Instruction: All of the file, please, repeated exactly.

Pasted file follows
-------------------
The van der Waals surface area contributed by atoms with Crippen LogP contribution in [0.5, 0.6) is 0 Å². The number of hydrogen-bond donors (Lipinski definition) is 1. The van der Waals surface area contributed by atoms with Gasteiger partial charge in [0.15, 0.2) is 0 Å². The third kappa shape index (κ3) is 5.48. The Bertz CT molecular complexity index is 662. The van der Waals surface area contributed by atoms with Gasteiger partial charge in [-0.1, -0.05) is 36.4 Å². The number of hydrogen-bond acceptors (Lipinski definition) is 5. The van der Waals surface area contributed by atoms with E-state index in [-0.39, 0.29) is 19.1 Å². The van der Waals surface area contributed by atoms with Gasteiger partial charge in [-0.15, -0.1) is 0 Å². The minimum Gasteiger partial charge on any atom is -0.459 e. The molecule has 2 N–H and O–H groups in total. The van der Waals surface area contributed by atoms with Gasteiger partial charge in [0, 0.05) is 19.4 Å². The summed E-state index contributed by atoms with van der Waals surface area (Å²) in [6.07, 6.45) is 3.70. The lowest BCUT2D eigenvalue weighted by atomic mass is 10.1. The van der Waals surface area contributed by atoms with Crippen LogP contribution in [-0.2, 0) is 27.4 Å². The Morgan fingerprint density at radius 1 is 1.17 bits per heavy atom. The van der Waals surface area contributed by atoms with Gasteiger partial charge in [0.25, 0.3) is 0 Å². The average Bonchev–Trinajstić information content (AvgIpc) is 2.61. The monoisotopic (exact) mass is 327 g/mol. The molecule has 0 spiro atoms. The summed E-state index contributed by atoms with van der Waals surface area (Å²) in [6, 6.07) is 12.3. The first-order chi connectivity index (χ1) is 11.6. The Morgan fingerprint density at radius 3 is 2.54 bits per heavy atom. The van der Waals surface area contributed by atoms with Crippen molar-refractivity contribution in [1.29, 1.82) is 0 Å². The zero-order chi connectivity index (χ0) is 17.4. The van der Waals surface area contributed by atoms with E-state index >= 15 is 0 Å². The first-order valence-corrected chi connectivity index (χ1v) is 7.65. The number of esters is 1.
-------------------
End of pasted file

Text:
The van der Waals surface area contributed by atoms with Crippen LogP contribution in [0.5, 0.6) is 0 Å². The number of hydrogen-bond donors (Lipinski definition) is 1. The van der Waals surface area contributed by atoms with Gasteiger partial charge in [0.15, 0.2) is 0 Å². The third kappa shape index (κ3) is 5.48. The Bertz CT molecular complexity index is 662. The van der Waals surface area contributed by atoms with Gasteiger partial charge in [-0.1, -0.05) is 36.4 Å². The number of hydrogen-bond acceptors (Lipinski definition) is 5. The van der Waals surface area contributed by atoms with E-state index in [-0.39, 0.29) is 19.1 Å². The van der Waals surface area contributed by atoms with Gasteiger partial charge in [-0.15, -0.1) is 0 Å². The minimum Gasteiger partial charge on any atom is -0.459 e. The molecule has 2 N–H and O–H groups in total. The van der Waals surface area contributed by atoms with Gasteiger partial charge in [0, 0.05) is 19.4 Å². The summed E-state index contributed by atoms with van der Waals surface area (Å²) in [6.07, 6.45) is 3.70. The lowest BCUT2D eigenvalue weighted by atomic mass is 10.1. The van der Waals surface area contributed by atoms with Crippen LogP contribution in [-0.2, 0) is 27.4 Å². The Morgan fingerprint density at radius 1 is 1.17 bits per heavy atom. The van der Waals surface area contributed by atoms with Gasteiger partial charge in [0.25, 0.3) is 0 Å². The average Bonchev–Trinajstić information content (AvgIpc) is 2.61. The monoisotopic (exact) mass is 327 g/mol. The molecule has 0 spiro atoms. The summed E-state index contributed by atoms with van der Waals surface area (Å²) in [6, 6.07) is 12.3. The first-order chi connectivity index (χ1) is 11.6. The Morgan fingerprint density at radius 3 is 2.54 bits per heavy atom. The van der Waals surface area contributed by atoms with Crippen molar-refractivity contribution in [1.29, 1.82) is 0 Å². The zero-order chi connectivity index (χ0) is 17.4. The van der Waals surface area contributed by atoms with E-state index >= 15 is 0 Å². The first-order valence-corrected chi connectivity index (χ1v) is 7.65. The number of esters is 1.